Sloane Wesloh, Stillwater, age 15
Living with type 1 diabetes for three years
I was diagnosed with type 1 diabetes when I was 12. I lost many pounds, I was drinking over 300 oz. of water every day, I was heading to the bathroom literally every few minutes and I felt horrible. By the time I was diagnosed, my blood sugar was well over 600 mg/dl (the highest blood sugar that a blood sugar meter can register) and I was skin and bones. I spent three days in Children's Hospital, surrounded by people who knew exactly what I was going through and way more stuffed animals than anyone would ever need. At the age of 12, the islet cell function in my pancreas had shut down for an unknown reason and I was now in charge of balancing my blood sugar and injecting insulin through the use of syringes several times a day. I went back to 7th grade with a backpack that held the typical textbooks and pencils, with the new addition of syringes and vials of insulin. Once I knew the basics on how to manage this disease and my parents knew that I was okay on my own, I would sit outside my locker before lunch with my lunchbox and slowly count the carbs of everything I was going to eat and then use a calculator to determine the amount of insulin I should inject. Would I go low? Would I go high? Would I faint? The possibilities seemed endless. I was the only diabetic at my small charter school. The school nurse spent most of her day at the other building that made up my school and the receptionist had a fear of blood and needles. I was on my own at school.
At the time of my diagnosis, I had played classical violin and viola for seven years. I loved playing viola. When I was diagnosed, my new goal in life was to achieve normal blood sugars. I quit viola. My fingers wouldn't move, I would tear up when I went to practice etudes, two hours of orchestra left me totally and completely exhausted. I was done.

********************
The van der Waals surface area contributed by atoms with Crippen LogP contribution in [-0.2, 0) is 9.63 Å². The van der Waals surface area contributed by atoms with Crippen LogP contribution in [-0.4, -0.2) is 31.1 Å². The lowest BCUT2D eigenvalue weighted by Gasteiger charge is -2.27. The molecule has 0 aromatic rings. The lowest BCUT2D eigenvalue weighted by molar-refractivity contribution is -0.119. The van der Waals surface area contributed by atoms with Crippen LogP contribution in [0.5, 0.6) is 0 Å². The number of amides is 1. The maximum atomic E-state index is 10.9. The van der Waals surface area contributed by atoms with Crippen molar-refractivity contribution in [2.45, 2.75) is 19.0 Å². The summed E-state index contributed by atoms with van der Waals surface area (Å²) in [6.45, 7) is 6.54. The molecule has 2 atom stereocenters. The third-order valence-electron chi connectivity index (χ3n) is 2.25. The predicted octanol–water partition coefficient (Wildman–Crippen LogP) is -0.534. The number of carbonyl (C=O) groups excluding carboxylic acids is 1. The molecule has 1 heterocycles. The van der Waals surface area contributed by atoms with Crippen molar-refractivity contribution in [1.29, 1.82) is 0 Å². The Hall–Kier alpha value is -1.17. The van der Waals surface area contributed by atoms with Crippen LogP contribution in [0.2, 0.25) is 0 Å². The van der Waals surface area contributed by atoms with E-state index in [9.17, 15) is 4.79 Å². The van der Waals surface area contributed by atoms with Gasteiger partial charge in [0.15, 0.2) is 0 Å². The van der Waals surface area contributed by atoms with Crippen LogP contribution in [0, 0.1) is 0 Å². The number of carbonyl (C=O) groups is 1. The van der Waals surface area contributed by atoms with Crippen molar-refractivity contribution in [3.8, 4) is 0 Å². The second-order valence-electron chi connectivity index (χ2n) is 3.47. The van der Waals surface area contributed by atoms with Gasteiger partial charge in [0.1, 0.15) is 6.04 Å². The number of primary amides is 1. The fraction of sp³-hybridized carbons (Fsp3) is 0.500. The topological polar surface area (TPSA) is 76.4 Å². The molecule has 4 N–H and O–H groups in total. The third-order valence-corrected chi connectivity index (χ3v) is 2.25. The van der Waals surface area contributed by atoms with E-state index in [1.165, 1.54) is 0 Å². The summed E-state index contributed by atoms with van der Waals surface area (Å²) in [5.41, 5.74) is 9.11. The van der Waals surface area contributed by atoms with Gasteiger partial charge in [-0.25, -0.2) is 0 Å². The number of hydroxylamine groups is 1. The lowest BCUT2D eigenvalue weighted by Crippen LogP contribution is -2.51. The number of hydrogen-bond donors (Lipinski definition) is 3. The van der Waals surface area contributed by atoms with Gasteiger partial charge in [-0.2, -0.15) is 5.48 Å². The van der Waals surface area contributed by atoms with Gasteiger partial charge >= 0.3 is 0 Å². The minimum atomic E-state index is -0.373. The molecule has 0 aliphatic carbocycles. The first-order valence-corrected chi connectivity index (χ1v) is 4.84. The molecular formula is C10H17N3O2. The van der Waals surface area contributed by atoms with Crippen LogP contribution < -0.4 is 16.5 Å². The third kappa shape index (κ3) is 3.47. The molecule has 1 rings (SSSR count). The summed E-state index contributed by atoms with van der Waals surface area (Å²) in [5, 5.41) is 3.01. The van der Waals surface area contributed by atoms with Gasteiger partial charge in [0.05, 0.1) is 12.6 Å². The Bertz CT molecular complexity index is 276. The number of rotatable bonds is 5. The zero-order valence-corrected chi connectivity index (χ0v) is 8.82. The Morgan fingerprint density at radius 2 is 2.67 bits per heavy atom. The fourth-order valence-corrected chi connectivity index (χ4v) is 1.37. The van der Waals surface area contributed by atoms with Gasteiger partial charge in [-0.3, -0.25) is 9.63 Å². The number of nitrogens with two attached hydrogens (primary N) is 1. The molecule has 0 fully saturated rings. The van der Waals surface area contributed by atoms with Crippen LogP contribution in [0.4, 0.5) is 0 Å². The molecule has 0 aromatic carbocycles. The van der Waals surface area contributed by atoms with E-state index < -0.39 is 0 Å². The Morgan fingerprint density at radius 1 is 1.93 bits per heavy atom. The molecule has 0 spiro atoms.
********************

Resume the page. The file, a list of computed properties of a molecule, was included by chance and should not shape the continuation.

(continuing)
For months there was nothing I liked doing because to me, I had to keep my diabetes under control and I had to figure this whole disease thing out before I could do anything else. I ignored my music, I quit Minnesota Youth Symphonies, I stopped going to my lessons. When you spend seven years immersed in music, a few months without it is like living in a world without sound.
I slowly gained back some weight and became more comfortable with the injections, blood sugar testing and eating routine. It was springtime, for Minnesota and for me. I dug out my viola.
Today, you can find me at orchestra on most Saturday mornings, with my bright yellow viola case covered in bumper stickers. My favorite one says, "Don't Underestimate the Power of Diabetics." It's true. I live with this disease that has the power to rule me, but like many diabetics I have chosen to rule my disease. When I play viola, it is the only time that I don't feel the scars, the needles, high or low blood sugars. It's in playing viola that I realize that I CAN control my diabetes, it doesn't control me.
Living with type 1 diabetes is a constant fight, with the knowledge that I will never win. I am grateful every day for the advancements that have been made and are being made in diabetes treatments, cures and technology. Type 1 diabetics are able to have long and healthy lives thanks to these advancements. Not only are blood sugar meters safer and insulin pumps more reliable, but they are starting to fit into my lifestyle. At age 15, I go to parties, I wear dresses, I am without my parents for most of the day a lot of the time and I absolutely do not want to wear a fanny pack. The fact that I can have one of the most reliable blood sugar meters in the color bright purple is fantastic. I AM more than a diabetic after all!